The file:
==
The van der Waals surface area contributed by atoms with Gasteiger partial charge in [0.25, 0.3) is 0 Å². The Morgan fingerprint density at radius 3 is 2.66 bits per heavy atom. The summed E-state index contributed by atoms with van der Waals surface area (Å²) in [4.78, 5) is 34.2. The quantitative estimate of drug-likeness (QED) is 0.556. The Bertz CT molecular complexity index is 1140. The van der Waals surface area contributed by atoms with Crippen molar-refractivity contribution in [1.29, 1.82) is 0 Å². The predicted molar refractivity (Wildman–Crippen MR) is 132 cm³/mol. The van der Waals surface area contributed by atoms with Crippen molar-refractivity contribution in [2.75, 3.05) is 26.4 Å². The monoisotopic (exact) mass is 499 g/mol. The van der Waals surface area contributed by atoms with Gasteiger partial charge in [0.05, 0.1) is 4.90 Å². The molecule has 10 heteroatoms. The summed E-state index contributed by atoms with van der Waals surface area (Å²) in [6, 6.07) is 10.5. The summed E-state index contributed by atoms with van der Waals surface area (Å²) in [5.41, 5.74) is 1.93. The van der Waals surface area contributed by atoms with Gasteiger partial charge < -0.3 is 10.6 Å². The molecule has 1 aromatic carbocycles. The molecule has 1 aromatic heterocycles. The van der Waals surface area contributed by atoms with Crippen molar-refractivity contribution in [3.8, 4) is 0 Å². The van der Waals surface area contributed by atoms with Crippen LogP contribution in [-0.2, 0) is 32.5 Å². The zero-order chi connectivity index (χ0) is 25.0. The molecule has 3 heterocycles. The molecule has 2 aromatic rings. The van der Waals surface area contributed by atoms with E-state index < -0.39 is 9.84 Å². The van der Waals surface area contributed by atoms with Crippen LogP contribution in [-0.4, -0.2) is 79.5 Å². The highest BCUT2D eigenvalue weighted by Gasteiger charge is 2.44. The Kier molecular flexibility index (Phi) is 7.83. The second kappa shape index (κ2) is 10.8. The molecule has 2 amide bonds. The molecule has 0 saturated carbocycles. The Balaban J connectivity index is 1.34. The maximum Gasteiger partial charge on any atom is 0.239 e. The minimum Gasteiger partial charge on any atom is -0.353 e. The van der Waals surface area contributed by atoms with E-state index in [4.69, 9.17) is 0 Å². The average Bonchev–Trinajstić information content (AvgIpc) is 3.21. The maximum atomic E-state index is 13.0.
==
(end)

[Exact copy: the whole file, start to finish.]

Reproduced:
The van der Waals surface area contributed by atoms with Gasteiger partial charge in [0.25, 0.3) is 0 Å². The Morgan fingerprint density at radius 3 is 2.66 bits per heavy atom. The summed E-state index contributed by atoms with van der Waals surface area (Å²) in [4.78, 5) is 34.2. The quantitative estimate of drug-likeness (QED) is 0.556. The Bertz CT molecular complexity index is 1140. The van der Waals surface area contributed by atoms with Crippen molar-refractivity contribution in [1.29, 1.82) is 0 Å². The predicted molar refractivity (Wildman–Crippen MR) is 132 cm³/mol. The van der Waals surface area contributed by atoms with Crippen molar-refractivity contribution in [2.75, 3.05) is 26.4 Å². The monoisotopic (exact) mass is 499 g/mol. The van der Waals surface area contributed by atoms with Gasteiger partial charge in [0.05, 0.1) is 4.90 Å². The molecule has 10 heteroatoms. The summed E-state index contributed by atoms with van der Waals surface area (Å²) in [6, 6.07) is 10.5. The summed E-state index contributed by atoms with van der Waals surface area (Å²) in [5.41, 5.74) is 1.93. The van der Waals surface area contributed by atoms with Gasteiger partial charge < -0.3 is 10.6 Å². The molecule has 1 aromatic carbocycles. The molecule has 1 aromatic heterocycles. The van der Waals surface area contributed by atoms with Crippen molar-refractivity contribution in [3.8, 4) is 0 Å². The van der Waals surface area contributed by atoms with Crippen LogP contribution in [-0.2, 0) is 32.5 Å². The zero-order chi connectivity index (χ0) is 25.0. The molecule has 3 heterocycles. The molecule has 2 aromatic rings. The van der Waals surface area contributed by atoms with E-state index < -0.39 is 9.84 Å². The van der Waals surface area contributed by atoms with Crippen LogP contribution in [-0.4, -0.2) is 79.5 Å². The highest BCUT2D eigenvalue weighted by Gasteiger charge is 2.44. The Kier molecular flexibility index (Phi) is 7.83. The second kappa shape index (κ2) is 10.8. The molecule has 2 amide bonds. The molecule has 0 saturated carbocycles. The Balaban J connectivity index is 1.34. The maximum Gasteiger partial charge on any atom is 0.239 e. The minimum Gasteiger partial charge on any atom is -0.353 e. The van der Waals surface area contributed by atoms with E-state index in [4.69, 9.17) is 0 Å². The average Bonchev–Trinajstić information content (AvgIpc) is 3.21. The maximum atomic E-state index is 13.0.